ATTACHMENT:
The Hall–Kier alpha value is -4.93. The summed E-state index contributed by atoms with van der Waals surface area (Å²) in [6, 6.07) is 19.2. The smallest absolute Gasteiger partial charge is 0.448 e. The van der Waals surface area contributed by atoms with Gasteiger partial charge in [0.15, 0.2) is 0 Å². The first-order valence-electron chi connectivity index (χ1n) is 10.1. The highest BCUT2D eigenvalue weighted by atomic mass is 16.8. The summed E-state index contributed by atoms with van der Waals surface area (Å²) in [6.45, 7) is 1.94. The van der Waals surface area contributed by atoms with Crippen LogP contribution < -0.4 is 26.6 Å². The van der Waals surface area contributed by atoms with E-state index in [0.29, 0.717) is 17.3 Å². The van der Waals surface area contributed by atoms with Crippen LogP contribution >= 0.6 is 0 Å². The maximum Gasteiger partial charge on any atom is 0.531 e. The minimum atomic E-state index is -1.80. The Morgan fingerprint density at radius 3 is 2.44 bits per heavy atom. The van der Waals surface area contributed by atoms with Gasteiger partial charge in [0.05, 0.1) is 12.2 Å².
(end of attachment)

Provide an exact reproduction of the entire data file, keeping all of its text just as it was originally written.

The Hall–Kier alpha value is -4.93. The summed E-state index contributed by atoms with van der Waals surface area (Å²) in [6, 6.07) is 19.2. The smallest absolute Gasteiger partial charge is 0.448 e. The van der Waals surface area contributed by atoms with Gasteiger partial charge in [0.15, 0.2) is 0 Å². The first-order valence-electron chi connectivity index (χ1n) is 10.1. The highest BCUT2D eigenvalue weighted by atomic mass is 16.8. The summed E-state index contributed by atoms with van der Waals surface area (Å²) in [6.45, 7) is 1.94. The van der Waals surface area contributed by atoms with Crippen LogP contribution < -0.4 is 26.6 Å². The van der Waals surface area contributed by atoms with E-state index in [0.29, 0.717) is 17.3 Å². The van der Waals surface area contributed by atoms with Crippen LogP contribution >= 0.6 is 0 Å². The maximum Gasteiger partial charge on any atom is 0.531 e. The minimum atomic E-state index is -1.80. The Morgan fingerprint density at radius 3 is 2.44 bits per heavy atom. The van der Waals surface area contributed by atoms with Gasteiger partial charge in [0.05, 0.1) is 12.2 Å².